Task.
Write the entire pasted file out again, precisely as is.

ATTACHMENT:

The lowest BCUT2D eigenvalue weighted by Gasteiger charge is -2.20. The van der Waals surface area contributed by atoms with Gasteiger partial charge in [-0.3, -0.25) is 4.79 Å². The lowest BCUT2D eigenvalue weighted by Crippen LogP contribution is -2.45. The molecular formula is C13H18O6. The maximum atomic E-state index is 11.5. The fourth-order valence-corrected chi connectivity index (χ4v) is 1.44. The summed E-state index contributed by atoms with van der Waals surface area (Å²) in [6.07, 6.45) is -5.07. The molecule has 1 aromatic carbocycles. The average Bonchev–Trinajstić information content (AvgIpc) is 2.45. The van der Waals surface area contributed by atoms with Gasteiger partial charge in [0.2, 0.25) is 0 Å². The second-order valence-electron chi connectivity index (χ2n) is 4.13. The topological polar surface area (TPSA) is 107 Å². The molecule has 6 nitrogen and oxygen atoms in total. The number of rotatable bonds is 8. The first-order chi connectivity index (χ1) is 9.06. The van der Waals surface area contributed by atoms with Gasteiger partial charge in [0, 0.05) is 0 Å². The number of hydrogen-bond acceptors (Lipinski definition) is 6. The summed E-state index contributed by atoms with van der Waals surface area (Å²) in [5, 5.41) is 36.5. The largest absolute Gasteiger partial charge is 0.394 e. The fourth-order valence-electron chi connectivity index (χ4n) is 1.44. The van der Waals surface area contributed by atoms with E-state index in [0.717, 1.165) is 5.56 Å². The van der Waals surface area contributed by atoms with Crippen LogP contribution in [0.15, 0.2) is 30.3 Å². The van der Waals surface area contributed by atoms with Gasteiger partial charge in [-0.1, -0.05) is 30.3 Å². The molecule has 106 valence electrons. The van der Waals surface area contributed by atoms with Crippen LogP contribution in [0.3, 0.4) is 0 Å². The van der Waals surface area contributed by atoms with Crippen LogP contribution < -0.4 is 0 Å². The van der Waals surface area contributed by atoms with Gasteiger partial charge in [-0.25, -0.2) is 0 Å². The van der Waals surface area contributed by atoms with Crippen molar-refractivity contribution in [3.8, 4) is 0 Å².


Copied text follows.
The lowest BCUT2D eigenvalue weighted by Gasteiger charge is -2.20. The van der Waals surface area contributed by atoms with Gasteiger partial charge in [-0.3, -0.25) is 4.79 Å². The lowest BCUT2D eigenvalue weighted by Crippen LogP contribution is -2.45. The molecular formula is C13H18O6. The maximum atomic E-state index is 11.5. The fourth-order valence-corrected chi connectivity index (χ4v) is 1.44. The summed E-state index contributed by atoms with van der Waals surface area (Å²) in [6.07, 6.45) is -5.07. The molecule has 1 aromatic carbocycles. The average Bonchev–Trinajstić information content (AvgIpc) is 2.45. The van der Waals surface area contributed by atoms with Gasteiger partial charge in [0.2, 0.25) is 0 Å². The second-order valence-electron chi connectivity index (χ2n) is 4.13. The topological polar surface area (TPSA) is 107 Å². The molecule has 6 nitrogen and oxygen atoms in total. The number of rotatable bonds is 8. The first-order chi connectivity index (χ1) is 9.06. The van der Waals surface area contributed by atoms with Gasteiger partial charge in [0, 0.05) is 0 Å². The number of hydrogen-bond acceptors (Lipinski definition) is 6. The summed E-state index contributed by atoms with van der Waals surface area (Å²) in [5, 5.41) is 36.5. The largest absolute Gasteiger partial charge is 0.394 e. The fourth-order valence-electron chi connectivity index (χ4n) is 1.44. The van der Waals surface area contributed by atoms with E-state index in [0.717, 1.165) is 5.56 Å². The van der Waals surface area contributed by atoms with Crippen LogP contribution in [0.15, 0.2) is 30.3 Å². The van der Waals surface area contributed by atoms with Gasteiger partial charge in [-0.1, -0.05) is 30.3 Å². The molecule has 106 valence electrons. The van der Waals surface area contributed by atoms with Crippen LogP contribution in [0.3, 0.4) is 0 Å². The van der Waals surface area contributed by atoms with Crippen LogP contribution < -0.4 is 0 Å². The van der Waals surface area contributed by atoms with Gasteiger partial charge in [-0.25, -0.2) is 0 Å². The van der Waals surface area contributed by atoms with Crippen molar-refractivity contribution in [3.8, 4) is 0 Å².